At the age of eleven an encounter with a sadistic gang member flicked a switch in young Mike Tyson’s mind. It was the bloody death of a bird that provoked Mike to throw his first ever punch. ibid.
The first thing I ever loved in my life – I loved the pigeons. Mike Tyson
A large black bird flying towards me, shrieking, attacking me. Star Trek: Voyager: The Raven s4e6, Seven of Nine to Doctor & Janeway
Baldrick: It’s got a little ring round its neck. There’s a novelty.
George: Oh really. Is there a paper hat as well?
Baldrick: No, but there’s a joke. Blackadder Goes Forth: Plan B – Corporal Punishment, BBC 1989
I sent our top bird. Speckled Jim. My own true love who’s been with me since I was a nipper. ibid. Melchett to Blackadder
You shot my speckled Jim! ibid.
The case before us is that of the Crown v Captain Edmund Blackadder, the Flanders Pigeon Murderer! ibid. Melchett
I see all the birds are flown. Charles I, House of Commons 4th January 1642
A bird in the hand is worth two in the bush. Mid-15th century proverb
The early bird catches the worm. Mid-17th century proverb
Over increasingly large areas of the United States, spring now comes unheralded by the return of the birds, and the early mornings are strangely silent where once they were filled with the beauty of bird song. Rachel Carson, Silent Spring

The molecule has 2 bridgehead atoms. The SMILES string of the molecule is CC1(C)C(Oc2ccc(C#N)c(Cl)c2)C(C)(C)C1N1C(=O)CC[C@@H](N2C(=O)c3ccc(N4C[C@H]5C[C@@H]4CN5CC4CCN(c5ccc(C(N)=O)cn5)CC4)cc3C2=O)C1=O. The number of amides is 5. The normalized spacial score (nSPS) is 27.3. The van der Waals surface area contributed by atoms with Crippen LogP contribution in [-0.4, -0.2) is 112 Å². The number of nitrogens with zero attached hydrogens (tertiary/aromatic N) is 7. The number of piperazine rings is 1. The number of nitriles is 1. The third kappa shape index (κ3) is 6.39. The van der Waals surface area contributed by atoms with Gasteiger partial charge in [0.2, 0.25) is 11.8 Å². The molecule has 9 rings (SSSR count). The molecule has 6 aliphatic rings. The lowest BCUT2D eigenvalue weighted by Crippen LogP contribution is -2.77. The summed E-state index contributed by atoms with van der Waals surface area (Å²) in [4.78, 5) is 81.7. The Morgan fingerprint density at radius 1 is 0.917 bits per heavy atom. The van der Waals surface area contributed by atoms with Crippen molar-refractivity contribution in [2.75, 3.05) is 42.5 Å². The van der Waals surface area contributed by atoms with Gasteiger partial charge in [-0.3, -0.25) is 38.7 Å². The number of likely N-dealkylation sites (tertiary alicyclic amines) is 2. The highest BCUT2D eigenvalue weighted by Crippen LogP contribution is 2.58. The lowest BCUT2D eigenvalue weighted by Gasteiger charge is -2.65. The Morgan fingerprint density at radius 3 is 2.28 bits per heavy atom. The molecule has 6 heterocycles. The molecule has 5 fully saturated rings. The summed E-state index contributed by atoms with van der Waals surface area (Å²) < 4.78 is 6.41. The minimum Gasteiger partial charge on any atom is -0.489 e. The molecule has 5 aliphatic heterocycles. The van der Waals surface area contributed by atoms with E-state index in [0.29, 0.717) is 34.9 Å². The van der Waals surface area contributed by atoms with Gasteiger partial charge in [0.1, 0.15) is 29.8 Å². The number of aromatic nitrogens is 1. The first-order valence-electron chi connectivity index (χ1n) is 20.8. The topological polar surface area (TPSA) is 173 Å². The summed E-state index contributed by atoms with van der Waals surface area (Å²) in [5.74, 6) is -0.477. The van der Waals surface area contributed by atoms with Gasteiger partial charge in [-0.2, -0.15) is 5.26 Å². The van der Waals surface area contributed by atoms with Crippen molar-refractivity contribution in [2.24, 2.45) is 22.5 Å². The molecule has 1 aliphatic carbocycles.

Archaeopteryx: Not the legs of a wizard but the wings of a bird. David Attenborough, Life on Earth VIII: Lords of the Air, BBC 1979
With song and dance, identities are established. ibid.
The air speed record is held a smaller flyer – a swift ... a hundred and seventy kilometres an hour. David Attenborough, Life on Earth (revised series), Fish, Birds & Reptiles
Feathers have enabled birds to master the air. ibid.
In the Russian Arctic at the beginning of the brief summer snow geese babies are hatching. David Attenborough, The Trials of Life II: Growing Up, BBC 1990
These Great Skewers ... are pirates ... and they are also extremely skilful hunters – they are killers. David Attenborough, The Trials of Life IV: Hunting and Escaping
Weaver birds are the great experts – it’s the males who do the building. David Attenborough, The Trials of Life VI: Home Making
But this is a Blue-footed Boobie. And when a male starts to court a female he leaves her in no doubt about that. David Attenborough, The Trials of Life XI: Courting
Surely the most spectacular of all is the display of the peacock. ibid.
Yellow-billed choughs go as high as any bird in the world. David Attenborough, The Living Planet I: A Portrait of the Earth: The Building of the Earth, BBC 1984
Not all owls use nest-holes; the Eagle owl nests on the ground often among rocks. David Attenborough, The Living Planet: The Northern Forests III
On the island of New Guinea there are forty-two different species of birds of paradise, each more bizarre than the last. David Attenborough, Planet Earth: Pole to Pole e1, BBC 2006